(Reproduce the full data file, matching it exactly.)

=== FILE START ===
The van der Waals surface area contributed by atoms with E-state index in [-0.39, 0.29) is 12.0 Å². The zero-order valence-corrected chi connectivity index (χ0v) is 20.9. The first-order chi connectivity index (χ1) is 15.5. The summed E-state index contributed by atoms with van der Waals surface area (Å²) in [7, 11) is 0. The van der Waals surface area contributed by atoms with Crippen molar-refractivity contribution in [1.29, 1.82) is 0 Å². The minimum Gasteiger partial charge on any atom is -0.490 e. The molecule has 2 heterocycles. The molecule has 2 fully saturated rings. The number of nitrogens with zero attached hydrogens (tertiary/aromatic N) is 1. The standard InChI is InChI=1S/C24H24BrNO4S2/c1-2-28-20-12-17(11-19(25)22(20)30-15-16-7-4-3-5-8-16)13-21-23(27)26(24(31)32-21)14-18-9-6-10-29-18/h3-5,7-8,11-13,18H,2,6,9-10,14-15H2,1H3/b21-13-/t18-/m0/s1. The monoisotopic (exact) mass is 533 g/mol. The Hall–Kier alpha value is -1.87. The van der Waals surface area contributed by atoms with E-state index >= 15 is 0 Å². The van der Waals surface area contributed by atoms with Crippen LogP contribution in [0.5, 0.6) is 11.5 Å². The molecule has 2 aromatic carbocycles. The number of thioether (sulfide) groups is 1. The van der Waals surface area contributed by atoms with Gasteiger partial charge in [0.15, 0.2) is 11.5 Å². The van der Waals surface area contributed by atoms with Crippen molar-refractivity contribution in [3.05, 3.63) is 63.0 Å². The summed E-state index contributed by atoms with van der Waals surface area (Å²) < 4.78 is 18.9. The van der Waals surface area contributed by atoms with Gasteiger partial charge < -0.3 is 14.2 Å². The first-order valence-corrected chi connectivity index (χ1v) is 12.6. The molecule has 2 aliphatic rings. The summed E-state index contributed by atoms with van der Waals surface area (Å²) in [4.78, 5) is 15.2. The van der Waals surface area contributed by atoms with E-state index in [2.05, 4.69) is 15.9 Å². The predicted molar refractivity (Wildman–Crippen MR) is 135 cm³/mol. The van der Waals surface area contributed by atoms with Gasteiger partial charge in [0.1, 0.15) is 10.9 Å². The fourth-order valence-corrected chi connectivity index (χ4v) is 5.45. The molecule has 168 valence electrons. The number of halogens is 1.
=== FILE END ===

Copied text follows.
The van der Waals surface area contributed by atoms with E-state index in [-0.39, 0.29) is 12.0 Å². The zero-order valence-corrected chi connectivity index (χ0v) is 20.9. The first-order chi connectivity index (χ1) is 15.5. The summed E-state index contributed by atoms with van der Waals surface area (Å²) in [7, 11) is 0. The van der Waals surface area contributed by atoms with Crippen molar-refractivity contribution in [1.29, 1.82) is 0 Å². The minimum Gasteiger partial charge on any atom is -0.490 e. The molecule has 2 heterocycles. The molecule has 2 fully saturated rings. The number of nitrogens with zero attached hydrogens (tertiary/aromatic N) is 1. The standard InChI is InChI=1S/C24H24BrNO4S2/c1-2-28-20-12-17(11-19(25)22(20)30-15-16-7-4-3-5-8-16)13-21-23(27)26(24(31)32-21)14-18-9-6-10-29-18/h3-5,7-8,11-13,18H,2,6,9-10,14-15H2,1H3/b21-13-/t18-/m0/s1. The monoisotopic (exact) mass is 533 g/mol. The Hall–Kier alpha value is -1.87. The van der Waals surface area contributed by atoms with E-state index >= 15 is 0 Å². The van der Waals surface area contributed by atoms with Crippen LogP contribution in [0.5, 0.6) is 11.5 Å². The molecule has 2 aromatic carbocycles. The number of thioether (sulfide) groups is 1. The van der Waals surface area contributed by atoms with Gasteiger partial charge in [0.15, 0.2) is 11.5 Å². The van der Waals surface area contributed by atoms with Crippen molar-refractivity contribution in [3.05, 3.63) is 63.0 Å². The summed E-state index contributed by atoms with van der Waals surface area (Å²) < 4.78 is 18.9. The van der Waals surface area contributed by atoms with Gasteiger partial charge < -0.3 is 14.2 Å². The first-order valence-corrected chi connectivity index (χ1v) is 12.6. The molecule has 2 aliphatic rings. The summed E-state index contributed by atoms with van der Waals surface area (Å²) in [4.78, 5) is 15.2. The van der Waals surface area contributed by atoms with E-state index in [2.05, 4.69) is 15.9 Å². The predicted molar refractivity (Wildman–Crippen MR) is 135 cm³/mol. The van der Waals surface area contributed by atoms with Gasteiger partial charge in [0.1, 0.15) is 10.9 Å². The fourth-order valence-corrected chi connectivity index (χ4v) is 5.45. The molecule has 168 valence electrons. The number of halogens is 1.